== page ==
Idaho Anti-Slot Legislation Fails to Hit the Jackpot

Posted on: February 22, 2017, 02:00h. 

Last updated on: February 22, 2017, 02:25h.

A bill in the Idaho legislature seeking to prohibit electronic gaming machines at the state’s tribal casinos received a pounding this week from state AG’s office.

 Idaho Rep Tom Loertscher’s anti-gambling bill
Idaho Representative Tom Loertscher’s bill to ban slots at Native American casinos is unlikely to pay out, according to the state AG’s office. (Image: AP/Otto Kissinger)

Under the Indian Gaming Regulatory Act of 1988, tribes have the right to offer class II gaming, defined as bingo and non-”house-banked” card games like poker, without permission from the state, provided that the state permits such gaming elsewhere within its borders for any purpose.

Class III gaming, defined as casino-style gaming and slots, is more complex and requires a special dispensation from the state in the form of a compact.

Since Idaho outlaws class III gaming, tribes were prohibited from offering slots at their gambling houses until someone had the bright idea to offer machines that were a bit like slots but not exactly slots.

Pseudo-Slots

In 2002, the tribes managed to get a measure on the ballot that amended the law to permit the operation of gambling machines that had no levers and dispensed cash-out tickets instead of coins.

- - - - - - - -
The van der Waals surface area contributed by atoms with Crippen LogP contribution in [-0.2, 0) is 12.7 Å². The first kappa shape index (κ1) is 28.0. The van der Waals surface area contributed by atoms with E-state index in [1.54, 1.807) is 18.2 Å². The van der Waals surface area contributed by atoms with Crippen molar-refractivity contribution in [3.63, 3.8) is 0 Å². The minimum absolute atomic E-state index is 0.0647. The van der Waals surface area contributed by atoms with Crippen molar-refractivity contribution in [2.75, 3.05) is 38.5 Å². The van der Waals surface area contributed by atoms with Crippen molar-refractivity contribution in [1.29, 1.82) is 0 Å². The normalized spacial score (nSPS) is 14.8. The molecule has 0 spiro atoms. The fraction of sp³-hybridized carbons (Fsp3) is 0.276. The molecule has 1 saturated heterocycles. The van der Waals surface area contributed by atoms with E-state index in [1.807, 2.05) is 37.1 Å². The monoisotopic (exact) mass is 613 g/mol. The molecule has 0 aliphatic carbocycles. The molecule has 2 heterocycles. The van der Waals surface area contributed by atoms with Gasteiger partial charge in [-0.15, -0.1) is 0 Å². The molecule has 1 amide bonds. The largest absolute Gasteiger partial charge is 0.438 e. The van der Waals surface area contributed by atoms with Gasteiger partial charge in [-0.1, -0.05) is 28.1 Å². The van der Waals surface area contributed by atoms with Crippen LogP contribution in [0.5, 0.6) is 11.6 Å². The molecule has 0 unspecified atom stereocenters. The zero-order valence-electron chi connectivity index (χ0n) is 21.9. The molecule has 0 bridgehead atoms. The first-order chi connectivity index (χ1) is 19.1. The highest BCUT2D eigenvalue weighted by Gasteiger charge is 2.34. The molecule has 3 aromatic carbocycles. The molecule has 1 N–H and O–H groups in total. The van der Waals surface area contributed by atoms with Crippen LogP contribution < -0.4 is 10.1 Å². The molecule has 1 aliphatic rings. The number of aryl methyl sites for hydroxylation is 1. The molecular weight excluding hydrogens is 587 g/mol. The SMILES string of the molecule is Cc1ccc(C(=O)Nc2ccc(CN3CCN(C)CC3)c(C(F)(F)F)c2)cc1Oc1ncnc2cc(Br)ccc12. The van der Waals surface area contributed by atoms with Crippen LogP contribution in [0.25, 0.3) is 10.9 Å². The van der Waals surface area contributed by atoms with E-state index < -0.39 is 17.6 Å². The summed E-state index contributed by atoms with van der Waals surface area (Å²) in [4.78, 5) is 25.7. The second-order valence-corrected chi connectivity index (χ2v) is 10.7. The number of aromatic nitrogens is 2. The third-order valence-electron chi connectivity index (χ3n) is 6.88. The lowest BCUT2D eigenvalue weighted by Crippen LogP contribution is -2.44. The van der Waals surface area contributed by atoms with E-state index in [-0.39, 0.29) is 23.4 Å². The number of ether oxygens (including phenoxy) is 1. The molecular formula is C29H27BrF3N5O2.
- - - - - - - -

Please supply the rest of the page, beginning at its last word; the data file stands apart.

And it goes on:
Certain lawmakers were displeased, believing that the tribes had exploited a legal loophole. There were unsuccessful attempts by the legislature to ban the machines in the courts in 2006 and 2009.

The latest attempt comes in the form of a bill presented earlier this month by Representative Tom Loertscher (R-Iona). It proposes removing a section of the 2002 law in order to permit the prohibition of the machines even if they are bereft of levers and coins. He says he wants to bring the tribes in line with the ban on casino gambling in the state.

Unsurprisingly, the tribes are unimpressed by Loertscher’s bill.   

“The people have spoken and the matter in question was decided years ago. It has been thoroughly evaluated and litigated with significant effort and expenditures on the part of both the State of Idaho and the tribes,” said Blaine Edmo, chairman of the Fort Hall Business Council, in an official statement last week.

“This misguided effort to unilaterally change a legally agreed-upon compact without input from the tribes stands only to waste taxpayer dollars and everyone’s time.”

DA’s Two Cents

House Assistant Minority Leader Ilana Rubel said she was concerned about the tribes, describing the bill as “an effort to bring them to their knees.”

An attorney general’s legal review, requested by Rubel, found the bill to be wanting, with holes in its language, and said it would likely fail in its objective.

Assistant Chief Deputy AG Brian Kane said that since none of the compacts between the tribes and the state have a termination provision, they cannot be changed until they expire or are renegotiated.

Even then, the state would have to prove that the act of liquidating the tribes’ most lucrative revenue source was “reasonable and necessary,” to which the likely answer would be “no.”

Just like the tribes’ slots, it looks like Loertscher doesn’t have a lot of leverage here.